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Hosea 2:12

Context

2:12 I will destroy her vines and fig trees,

about which she said, “These are my wages for prostitution 1 

that my lovers gave to me!”

I will turn her cultivated vines and fig trees 2  into an uncultivated thicket,

so that wild animals 3  will devour them.

Hosea 4:16

Context

4:16 Israel has rebelled 4  like a stubborn heifer!

Soon 5  the Lord will put them out to pasture

like a lamb in a broad field! 6 

Hosea 5:7

Context

5:7 They have committed treason 7  against the Lord,

because they bore illegitimate children.

Soon 8  the new moon festival will devour them and their fields.

Hosea 8:8

Context

8:8 Israel will be swallowed up among the nations;

they will be like a worthless piece of pottery.

Hosea 8:13

Context

8:13 They offer up sacrificial gifts to me,

and eat the meat,

but the Lord does not accept their sacrifices. 9 

Soon he will remember their wrongdoing,

he will punish their sins,

and they will return to Egypt.

Hosea 10:2

Context

10:2 Their heart is slipping;

soon they will be punished for their guilt.

The Lord 10  will break their altars;

he will completely destroy their fertility pillars.

1 tn Heb “my wages.” The words “for prostitution” are not in the Hebrew text but are supplied for clarity; cf. CEV “gave…as payment for sex.”

2 tn Heb “I will turn them”; the referents (vines and fig trees) have been specified in the translation for clarity.

3 tn Heb “the beasts of the field” (so KJV, NASB); the same expression also occurs in v. 18).

4 tn The Hebrew verb “has rebelled” (סָרַר, sarar) can also mean “to be stubborn.” This is the same root used in the simile: “like a stubborn (סֹרֵרָה, sorerah) heifer.” The similarity between Israel and a stubborn heifer is emphasized by the repetition of the same term.

5 tn The particle עַתָּה (’attah) often refers to the imminent or the impending future: “very soon” (BDB 774 s.v. עַתָּה 1.b). In Hosea it normally introduces imminent judgment (Hos 2:12; 4:16; 5:7; 8:8, 13; 10:2).

6 tn Or “How can the Lord feed them like a lamb in a meadow?” The syntax of this line is difficult and has been understood in two ways: (1) a declarative statement as an announcement of judgment (BDB 774 s.v. עַתָּה 1.b): “Now the Lord will feed them like a lamb in the broad field” (cf. KJV, ASV, NCV, NLT) or (2) as a rhetorical question lamenting the uncooperative spirit of Israel: “How can the Lord feed them like a lamb in a meadow?”; cf. NAB, NASB, NIV, NRSV, TEV), designed to produce a negative answer (“He cannot feed them…!”). However, this statement lacks an explicit interrogative marker. Although Hosea occasionally asks a rhetorical question without an explicit interrogative marker (e.g., 10:9; 13:14a), he normally does use a rhetorical particle to introduce rhetorical questions (e.g., 6:4; 8:5; 9:5, 14; 11:8; 13:9-10, 14b). Elsewhere, Hosea uses the introductory temporal adverb עַתָּה (“soon”) to introduce announcements of imminent future judgment (2:12; 4:16; 5:7; 8:8, 13; 10:2) and accusations of sin (5:3; 13:2). Although Israel has been as rebellious as a stubborn heifer, the Lord will indeed gain control of Israel: they will be like lambs (weakened and defeated) when he puts them out to pasture in a broad field (exile).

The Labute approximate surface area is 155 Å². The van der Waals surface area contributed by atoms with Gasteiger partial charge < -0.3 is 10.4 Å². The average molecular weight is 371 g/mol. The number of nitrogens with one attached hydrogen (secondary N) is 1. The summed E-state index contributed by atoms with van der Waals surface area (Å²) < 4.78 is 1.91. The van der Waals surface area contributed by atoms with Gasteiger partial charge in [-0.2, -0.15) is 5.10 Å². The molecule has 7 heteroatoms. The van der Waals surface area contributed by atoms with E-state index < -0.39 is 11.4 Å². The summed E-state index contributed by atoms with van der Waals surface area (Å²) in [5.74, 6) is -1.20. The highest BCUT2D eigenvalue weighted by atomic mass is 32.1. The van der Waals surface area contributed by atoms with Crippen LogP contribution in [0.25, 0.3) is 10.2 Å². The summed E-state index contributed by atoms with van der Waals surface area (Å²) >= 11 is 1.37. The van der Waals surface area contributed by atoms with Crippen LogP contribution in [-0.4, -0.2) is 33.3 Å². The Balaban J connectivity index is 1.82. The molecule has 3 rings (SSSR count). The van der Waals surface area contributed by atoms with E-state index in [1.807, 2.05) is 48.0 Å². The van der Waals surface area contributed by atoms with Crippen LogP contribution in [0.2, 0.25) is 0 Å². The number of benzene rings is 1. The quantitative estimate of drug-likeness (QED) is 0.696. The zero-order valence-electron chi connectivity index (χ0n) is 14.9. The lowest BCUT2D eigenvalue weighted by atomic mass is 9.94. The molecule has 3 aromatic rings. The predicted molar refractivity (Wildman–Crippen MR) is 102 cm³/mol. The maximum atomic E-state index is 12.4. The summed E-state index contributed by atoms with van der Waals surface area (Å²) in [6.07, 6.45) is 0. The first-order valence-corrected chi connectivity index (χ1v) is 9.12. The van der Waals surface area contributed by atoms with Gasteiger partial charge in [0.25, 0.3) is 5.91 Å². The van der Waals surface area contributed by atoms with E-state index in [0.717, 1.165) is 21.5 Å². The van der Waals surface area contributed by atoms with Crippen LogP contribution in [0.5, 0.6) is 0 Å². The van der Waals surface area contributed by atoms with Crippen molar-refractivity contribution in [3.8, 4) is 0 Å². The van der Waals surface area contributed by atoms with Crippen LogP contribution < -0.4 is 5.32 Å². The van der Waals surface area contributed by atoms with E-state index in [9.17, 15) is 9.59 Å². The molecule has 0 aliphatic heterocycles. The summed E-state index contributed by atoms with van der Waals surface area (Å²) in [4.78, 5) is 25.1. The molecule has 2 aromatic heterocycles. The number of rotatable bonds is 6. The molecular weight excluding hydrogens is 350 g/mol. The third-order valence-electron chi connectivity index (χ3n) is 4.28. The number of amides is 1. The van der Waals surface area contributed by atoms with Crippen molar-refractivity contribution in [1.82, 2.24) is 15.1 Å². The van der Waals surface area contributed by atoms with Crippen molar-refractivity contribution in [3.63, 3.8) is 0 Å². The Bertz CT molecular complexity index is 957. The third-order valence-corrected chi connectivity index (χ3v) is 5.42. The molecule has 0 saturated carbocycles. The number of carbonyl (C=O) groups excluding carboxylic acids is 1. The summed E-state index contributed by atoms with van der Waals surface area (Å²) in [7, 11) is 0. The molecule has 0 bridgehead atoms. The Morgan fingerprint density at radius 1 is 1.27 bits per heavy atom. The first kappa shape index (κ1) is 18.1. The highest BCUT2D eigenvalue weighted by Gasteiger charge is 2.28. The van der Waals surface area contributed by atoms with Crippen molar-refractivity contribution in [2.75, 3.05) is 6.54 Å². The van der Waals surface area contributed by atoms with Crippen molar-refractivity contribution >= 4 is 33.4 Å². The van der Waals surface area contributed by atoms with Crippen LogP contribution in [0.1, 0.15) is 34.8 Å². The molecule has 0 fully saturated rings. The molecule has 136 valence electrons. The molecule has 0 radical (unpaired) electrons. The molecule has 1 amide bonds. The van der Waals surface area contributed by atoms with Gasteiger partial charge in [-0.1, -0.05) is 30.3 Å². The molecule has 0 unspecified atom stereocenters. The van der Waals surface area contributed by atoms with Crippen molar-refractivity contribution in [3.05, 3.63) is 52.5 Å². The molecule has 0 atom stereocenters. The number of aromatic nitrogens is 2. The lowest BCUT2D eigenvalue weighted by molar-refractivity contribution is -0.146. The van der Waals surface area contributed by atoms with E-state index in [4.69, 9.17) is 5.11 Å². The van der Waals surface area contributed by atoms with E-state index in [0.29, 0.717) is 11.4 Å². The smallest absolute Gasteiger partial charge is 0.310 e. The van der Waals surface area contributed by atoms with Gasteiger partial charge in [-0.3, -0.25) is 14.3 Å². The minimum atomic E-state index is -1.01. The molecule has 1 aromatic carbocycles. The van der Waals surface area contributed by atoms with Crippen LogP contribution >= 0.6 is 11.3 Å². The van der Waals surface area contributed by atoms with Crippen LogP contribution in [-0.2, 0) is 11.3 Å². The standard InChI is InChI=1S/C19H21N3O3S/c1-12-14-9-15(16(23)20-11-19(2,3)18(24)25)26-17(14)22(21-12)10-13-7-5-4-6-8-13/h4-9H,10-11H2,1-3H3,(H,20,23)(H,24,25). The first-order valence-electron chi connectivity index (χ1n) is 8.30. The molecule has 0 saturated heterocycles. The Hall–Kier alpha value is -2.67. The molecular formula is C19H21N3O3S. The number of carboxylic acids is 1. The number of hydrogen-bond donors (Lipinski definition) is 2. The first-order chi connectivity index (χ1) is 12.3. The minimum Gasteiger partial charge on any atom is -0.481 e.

7 tn Heb “dealt treacherously against” (so KJV, NASB); NRSV “dealt faithlessly”; NLT “betrayed the honor of.”

8 tn The particle עַתָּה (’attah) often refers to the imminent or the impending future: “very soon” (BDB 774 s.v. עַתָּה 1.b). In Hosea it normally introduces imminent judgment (Hos 2:12; 4:16; 5:7; 8:8, 13; 10:2).

9 tn Heb “does not accept them”; the referent (their sacrifices) has been specified in the translation for clarity.

10 tn Heb “he”; the referent (the Lord) has been specified in the translation for clarity.



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